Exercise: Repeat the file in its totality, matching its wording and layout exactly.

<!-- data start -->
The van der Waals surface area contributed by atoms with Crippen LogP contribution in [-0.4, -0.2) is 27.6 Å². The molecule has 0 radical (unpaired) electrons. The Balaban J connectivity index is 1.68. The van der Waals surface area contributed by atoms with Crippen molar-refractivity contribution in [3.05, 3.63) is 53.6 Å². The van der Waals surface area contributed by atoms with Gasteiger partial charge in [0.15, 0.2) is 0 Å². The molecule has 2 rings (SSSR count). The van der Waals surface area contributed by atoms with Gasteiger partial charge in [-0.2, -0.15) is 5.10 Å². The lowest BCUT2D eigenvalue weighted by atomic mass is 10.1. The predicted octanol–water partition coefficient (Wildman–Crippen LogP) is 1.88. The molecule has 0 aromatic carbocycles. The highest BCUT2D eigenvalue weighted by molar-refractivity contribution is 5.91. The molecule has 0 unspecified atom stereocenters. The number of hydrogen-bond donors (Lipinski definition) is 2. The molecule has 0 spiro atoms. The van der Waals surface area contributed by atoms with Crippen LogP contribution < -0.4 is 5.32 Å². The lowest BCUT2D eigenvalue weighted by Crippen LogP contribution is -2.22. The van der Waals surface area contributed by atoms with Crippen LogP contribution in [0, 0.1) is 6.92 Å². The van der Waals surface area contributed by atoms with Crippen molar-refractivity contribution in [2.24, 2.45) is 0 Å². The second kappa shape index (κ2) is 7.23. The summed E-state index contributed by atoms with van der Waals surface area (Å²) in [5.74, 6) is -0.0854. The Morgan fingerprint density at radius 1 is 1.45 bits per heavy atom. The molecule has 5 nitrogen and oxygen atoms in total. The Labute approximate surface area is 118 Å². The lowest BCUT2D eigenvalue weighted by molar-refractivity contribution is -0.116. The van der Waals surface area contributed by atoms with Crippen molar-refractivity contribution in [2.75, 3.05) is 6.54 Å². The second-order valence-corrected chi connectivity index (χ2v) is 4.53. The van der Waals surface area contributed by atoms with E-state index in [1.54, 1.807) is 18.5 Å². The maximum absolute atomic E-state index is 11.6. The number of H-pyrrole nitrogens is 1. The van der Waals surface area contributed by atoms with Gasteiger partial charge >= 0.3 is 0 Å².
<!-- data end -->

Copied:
The van der Waals surface area contributed by atoms with Crippen LogP contribution in [-0.4, -0.2) is 27.6 Å². The molecule has 0 radical (unpaired) electrons. The Balaban J connectivity index is 1.68. The van der Waals surface area contributed by atoms with Crippen molar-refractivity contribution in [3.05, 3.63) is 53.6 Å². The van der Waals surface area contributed by atoms with Gasteiger partial charge in [0.15, 0.2) is 0 Å². The molecule has 2 rings (SSSR count). The van der Waals surface area contributed by atoms with Gasteiger partial charge in [-0.2, -0.15) is 5.10 Å². The lowest BCUT2D eigenvalue weighted by atomic mass is 10.1. The predicted octanol–water partition coefficient (Wildman–Crippen LogP) is 1.88. The molecule has 0 aromatic carbocycles. The highest BCUT2D eigenvalue weighted by molar-refractivity contribution is 5.91. The molecule has 0 unspecified atom stereocenters. The number of hydrogen-bond donors (Lipinski definition) is 2. The molecule has 0 spiro atoms. The van der Waals surface area contributed by atoms with Crippen LogP contribution < -0.4 is 5.32 Å². The lowest BCUT2D eigenvalue weighted by Crippen LogP contribution is -2.22. The van der Waals surface area contributed by atoms with Crippen LogP contribution in [0, 0.1) is 6.92 Å². The van der Waals surface area contributed by atoms with Crippen molar-refractivity contribution in [2.24, 2.45) is 0 Å². The second kappa shape index (κ2) is 7.23. The summed E-state index contributed by atoms with van der Waals surface area (Å²) in [5.74, 6) is -0.0854. The Morgan fingerprint density at radius 1 is 1.45 bits per heavy atom. The molecule has 5 nitrogen and oxygen atoms in total. The Labute approximate surface area is 118 Å². The lowest BCUT2D eigenvalue weighted by molar-refractivity contribution is -0.116. The van der Waals surface area contributed by atoms with Crippen molar-refractivity contribution in [2.75, 3.05) is 6.54 Å². The second-order valence-corrected chi connectivity index (χ2v) is 4.53. The van der Waals surface area contributed by atoms with E-state index in [1.54, 1.807) is 18.5 Å². The maximum absolute atomic E-state index is 11.6. The number of H-pyrrole nitrogens is 1. The van der Waals surface area contributed by atoms with Gasteiger partial charge >= 0.3 is 0 Å².